Olive Ridley sea turtles use a wide range of habitats (sandy beaches, coral reefs, sea grass beds, mangroves etc.), thus playing a critical role for the conservation of the oceans' ecosystems and diversity. Many of these habitats face mounting threats today. Sea turtles are also an important part of the traditional culture of many coastal indigenous peoples. The major threats to these species in Orissa are destruction of nesting habitat though coastal development, seashore pollution by coastal inhabitants, incidental catch by commercial fishermen in shrimp trawls and gillnets, high predation by feral animals, bright illuminating light during hatching which disorients young hatchlings.
Over the years, APOWA (Action for Protection of Wild Animals) has been working for the conservation of endangered Olive Ridley sea turtles and their habitat along the Orissa coast. With our sustained campaign and commitment, combined strongly with field protection, networking with fishermen communities and comprehensive innovative awareness campaigns, the result has been advantageous. Sea turtles are umbrella species: their protection as well as preservation of their habitat helps to protect a number of other species that depend on the same habitat.
In the first week of March this year, the spectacular mass-nesting of endangered Olive Ridley sea turtles commenced at Gahirmatha and Rushikullya sea turtle rookery in Orissa. The sporadic nesting, which began one month earlier on unprotected adjacent beaches, went almost unnoticed. The endangered species which comes en-masse to these places, rarely turns up in such large numbers anywhere else on the planet.
In recent years, regular 'arribada' beaches have fortunately received a lot of attention and protection, however sporadic nesting sites are overlooked leaving the eggs and hatchlings susceptible to many dangers.
We are focusing on non-protected areas and on protecting nesting turtles there, as the majority of the nests get predated by feral animals and people. The sporadic nesting contributes equally to that of mass nesting of turtles; hence it is highly necessary that sporadic nests are protected.
Operational Area and Summary of Activities Undertaken
The operational area is situated south of the Gahirmatha sea turtle rookery in Orissa, known for world’s largest Olive Ridley turtle nesting and breeding ground. The project field works are in the buffer zone of Gahirmatha: viz. Pentha, Sandhakud, Paradeep urban beach, and Siali.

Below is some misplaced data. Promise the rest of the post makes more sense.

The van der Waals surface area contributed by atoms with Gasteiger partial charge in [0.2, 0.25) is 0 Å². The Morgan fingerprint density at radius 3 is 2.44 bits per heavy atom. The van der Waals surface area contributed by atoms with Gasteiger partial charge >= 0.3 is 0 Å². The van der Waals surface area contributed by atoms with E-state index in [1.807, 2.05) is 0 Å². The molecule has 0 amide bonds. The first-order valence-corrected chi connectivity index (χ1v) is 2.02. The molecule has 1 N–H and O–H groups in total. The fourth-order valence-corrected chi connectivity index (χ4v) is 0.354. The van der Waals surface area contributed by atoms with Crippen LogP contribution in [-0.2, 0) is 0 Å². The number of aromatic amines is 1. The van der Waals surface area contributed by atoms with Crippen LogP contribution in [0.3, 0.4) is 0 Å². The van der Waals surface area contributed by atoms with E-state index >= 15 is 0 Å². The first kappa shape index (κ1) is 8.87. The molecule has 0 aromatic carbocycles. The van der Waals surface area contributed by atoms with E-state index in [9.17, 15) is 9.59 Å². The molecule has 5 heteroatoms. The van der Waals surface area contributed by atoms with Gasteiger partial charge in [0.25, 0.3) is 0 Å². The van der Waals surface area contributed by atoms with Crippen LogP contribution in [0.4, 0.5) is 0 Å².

During the period from January to March 2011, the following field work was undertaken by Action for Protection of Wild Animals.
A. Community Participation in Sea turtle Conservation
Local communities associated with sea turtles and their habitats are often a strong force in the conservation of sea turtle populations and their habitats. This well-considered innovative model directly engages local community participation and has proven extremely successful.
Formation of Monitoring Units
To enhance effective beach patrols, protection of sea turtles and habitat management through community-based monitoring, units have been formed at nesting sites. Members from the fishing community, educated youth, as well as local and village leaders have been selected as members of the monitoring committee. The committee has been monitoring the entire programme for the season and meetings have been held every month to review the work and update the progress of the work. APOWA has been facilitating the monitoring units by providing equipment for members.
Ongoing training is provided to all members of the monitoring units, turtle guards and staff. Additional training has been provided for beach patrollers on skills in accommodating turtle watching, while at the same time preserving best practices with regard to protection of nesting turtles. A total of 28 members and 6 turtle guards participated in two training camps. All participated in the learning experience and the community beach patrollers took great pride in their role as guides and interpreters.
|Name of the Monitoring Units
||Total number of members
|Dolagovinda Jew Turtle Protection Committee
|Banabihari Jew Turtle Protection Committee
Nest and Turtle Protection